Critiques of the “burden” of data collection are red herrings. Lost in debates about privacy or imagined cost reduction is that the census is about people. And data about people is central for building a healthier, safer, more equitable and prosperous country.
It enables governments to better plan key social and economic programs – such as Employment Insurance, Old Age Security and the Canada Pension Plan in our case – and to properly target investments, from public transit and transportation infrastructure, to health care, social services and education. It enables business to be informed about the labour supply, education rates and demographic trends critical for marketing and hiring.
Canadians no longer get to share their stories
The census was also a fail-safe way for Canadians to share our stories. For example, Canadian social science researchers used long-form census data to compare income trends among immigrants and visible minorities, accommodating for place of birth, date of arrival and education level. They found significant gaps between newcomers and second-generation Canadians, and between men and women.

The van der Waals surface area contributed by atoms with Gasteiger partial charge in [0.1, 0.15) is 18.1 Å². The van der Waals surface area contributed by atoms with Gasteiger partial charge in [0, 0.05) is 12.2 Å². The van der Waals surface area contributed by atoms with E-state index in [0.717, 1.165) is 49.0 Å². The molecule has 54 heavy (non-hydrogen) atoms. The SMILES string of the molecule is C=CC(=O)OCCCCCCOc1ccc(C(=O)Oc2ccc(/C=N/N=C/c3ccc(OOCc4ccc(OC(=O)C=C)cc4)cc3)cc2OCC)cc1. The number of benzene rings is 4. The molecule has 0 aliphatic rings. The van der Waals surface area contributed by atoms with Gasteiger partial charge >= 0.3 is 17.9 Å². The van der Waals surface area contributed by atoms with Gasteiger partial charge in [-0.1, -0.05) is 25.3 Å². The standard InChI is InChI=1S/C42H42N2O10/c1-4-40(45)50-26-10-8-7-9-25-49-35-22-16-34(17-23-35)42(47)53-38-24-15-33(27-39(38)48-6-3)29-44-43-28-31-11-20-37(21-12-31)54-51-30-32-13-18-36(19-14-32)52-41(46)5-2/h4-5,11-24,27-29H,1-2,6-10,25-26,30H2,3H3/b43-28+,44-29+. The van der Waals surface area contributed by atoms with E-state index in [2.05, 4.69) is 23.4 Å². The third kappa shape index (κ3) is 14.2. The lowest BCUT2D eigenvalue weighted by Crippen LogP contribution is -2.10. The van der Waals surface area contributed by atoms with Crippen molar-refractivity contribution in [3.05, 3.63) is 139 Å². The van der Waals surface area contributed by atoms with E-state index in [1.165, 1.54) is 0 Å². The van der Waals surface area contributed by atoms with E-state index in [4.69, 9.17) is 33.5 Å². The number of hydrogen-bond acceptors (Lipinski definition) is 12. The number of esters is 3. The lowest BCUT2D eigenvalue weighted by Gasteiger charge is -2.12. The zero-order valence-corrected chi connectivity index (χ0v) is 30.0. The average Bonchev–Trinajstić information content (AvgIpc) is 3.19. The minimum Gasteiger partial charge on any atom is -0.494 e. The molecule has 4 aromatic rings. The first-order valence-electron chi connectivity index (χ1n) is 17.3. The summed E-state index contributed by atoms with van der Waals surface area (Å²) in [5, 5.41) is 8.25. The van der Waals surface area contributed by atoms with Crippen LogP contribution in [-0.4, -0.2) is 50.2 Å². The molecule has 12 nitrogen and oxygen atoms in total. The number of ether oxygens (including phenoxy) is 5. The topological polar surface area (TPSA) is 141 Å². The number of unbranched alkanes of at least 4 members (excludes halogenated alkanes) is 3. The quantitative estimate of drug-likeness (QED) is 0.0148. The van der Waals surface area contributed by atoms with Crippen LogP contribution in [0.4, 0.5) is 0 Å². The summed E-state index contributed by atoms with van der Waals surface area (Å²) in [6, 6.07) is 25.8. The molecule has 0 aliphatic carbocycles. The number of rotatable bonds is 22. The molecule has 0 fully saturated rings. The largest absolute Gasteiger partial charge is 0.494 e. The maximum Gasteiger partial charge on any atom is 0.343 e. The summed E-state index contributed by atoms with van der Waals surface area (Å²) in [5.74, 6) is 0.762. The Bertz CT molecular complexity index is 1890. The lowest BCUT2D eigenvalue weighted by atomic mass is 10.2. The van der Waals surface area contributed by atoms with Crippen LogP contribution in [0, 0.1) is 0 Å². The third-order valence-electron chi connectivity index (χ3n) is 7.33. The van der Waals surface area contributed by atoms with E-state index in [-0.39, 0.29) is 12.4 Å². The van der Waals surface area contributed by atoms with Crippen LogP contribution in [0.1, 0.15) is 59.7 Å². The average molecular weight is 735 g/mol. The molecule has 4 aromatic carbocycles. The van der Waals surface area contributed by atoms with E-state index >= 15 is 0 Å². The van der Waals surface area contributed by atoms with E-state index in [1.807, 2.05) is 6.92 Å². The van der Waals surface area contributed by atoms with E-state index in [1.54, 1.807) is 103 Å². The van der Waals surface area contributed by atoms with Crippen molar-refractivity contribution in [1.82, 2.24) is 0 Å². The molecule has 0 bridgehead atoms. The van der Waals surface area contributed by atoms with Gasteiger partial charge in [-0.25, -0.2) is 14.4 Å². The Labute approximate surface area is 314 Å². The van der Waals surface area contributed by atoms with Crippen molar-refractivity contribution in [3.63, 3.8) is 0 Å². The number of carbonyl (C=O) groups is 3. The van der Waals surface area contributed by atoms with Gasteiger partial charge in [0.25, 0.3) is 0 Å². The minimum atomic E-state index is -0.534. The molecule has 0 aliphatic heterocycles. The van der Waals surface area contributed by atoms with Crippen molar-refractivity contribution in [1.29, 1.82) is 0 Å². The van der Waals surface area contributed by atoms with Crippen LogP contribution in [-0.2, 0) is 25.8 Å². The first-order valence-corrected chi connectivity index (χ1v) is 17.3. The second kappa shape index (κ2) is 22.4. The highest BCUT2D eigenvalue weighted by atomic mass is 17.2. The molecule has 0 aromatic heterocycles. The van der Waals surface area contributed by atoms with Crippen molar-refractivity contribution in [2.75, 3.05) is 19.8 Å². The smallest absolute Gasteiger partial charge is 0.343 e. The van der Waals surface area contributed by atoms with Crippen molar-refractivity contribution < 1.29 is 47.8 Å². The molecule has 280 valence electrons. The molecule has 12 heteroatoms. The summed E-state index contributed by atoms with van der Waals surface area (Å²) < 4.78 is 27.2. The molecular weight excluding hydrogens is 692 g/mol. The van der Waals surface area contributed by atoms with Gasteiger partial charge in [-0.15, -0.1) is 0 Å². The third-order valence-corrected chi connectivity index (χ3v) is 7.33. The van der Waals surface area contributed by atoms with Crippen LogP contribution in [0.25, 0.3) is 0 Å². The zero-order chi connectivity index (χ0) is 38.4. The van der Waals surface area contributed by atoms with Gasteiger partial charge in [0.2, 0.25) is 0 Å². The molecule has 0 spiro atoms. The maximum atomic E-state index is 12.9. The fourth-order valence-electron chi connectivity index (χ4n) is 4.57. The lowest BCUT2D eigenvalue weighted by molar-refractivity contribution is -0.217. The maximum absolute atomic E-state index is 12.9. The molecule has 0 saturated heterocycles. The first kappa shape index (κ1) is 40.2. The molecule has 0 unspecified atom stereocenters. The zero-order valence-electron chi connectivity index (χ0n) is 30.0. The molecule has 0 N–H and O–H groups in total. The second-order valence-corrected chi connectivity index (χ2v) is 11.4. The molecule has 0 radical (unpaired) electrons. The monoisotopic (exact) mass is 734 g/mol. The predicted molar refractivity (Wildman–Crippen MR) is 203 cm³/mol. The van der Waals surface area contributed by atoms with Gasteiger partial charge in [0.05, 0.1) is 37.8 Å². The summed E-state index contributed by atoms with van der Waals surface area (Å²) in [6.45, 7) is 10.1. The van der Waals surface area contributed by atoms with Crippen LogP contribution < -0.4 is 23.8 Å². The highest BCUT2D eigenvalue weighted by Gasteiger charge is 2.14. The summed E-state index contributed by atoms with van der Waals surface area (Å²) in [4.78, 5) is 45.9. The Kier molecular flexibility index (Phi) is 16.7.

Researchers were also able to show complexities, such as how some immigrant groups fare better than others, and that men with only a high school education struggle to find well-paying jobs.
The resulting portrait of one’s country may not always be flattering, but knowing the hard – and sometimes surprising – facts about who you really are is the first step in smart policy-making.
Tough policy discussions about how to address poverty, labour shortfalls and build the country that citizens want must still take place. The data doesn’t prescribe a solution. But these debates and decisions mustn’t occur in a vacuum, which is where we are heading now in Canada. It’s like driving blind, and I don’t recommend it.
University of Toronto professor David Hulchanski’s urban poverty research came to a stop when Canada eliminated the long-form census. Using data dating back to the 1970s, Hulchanski created a socio-economic map of Toronto in order to identify areas of poverty in relation to social service agency locations. What he found was that the two had become wildly out of sync.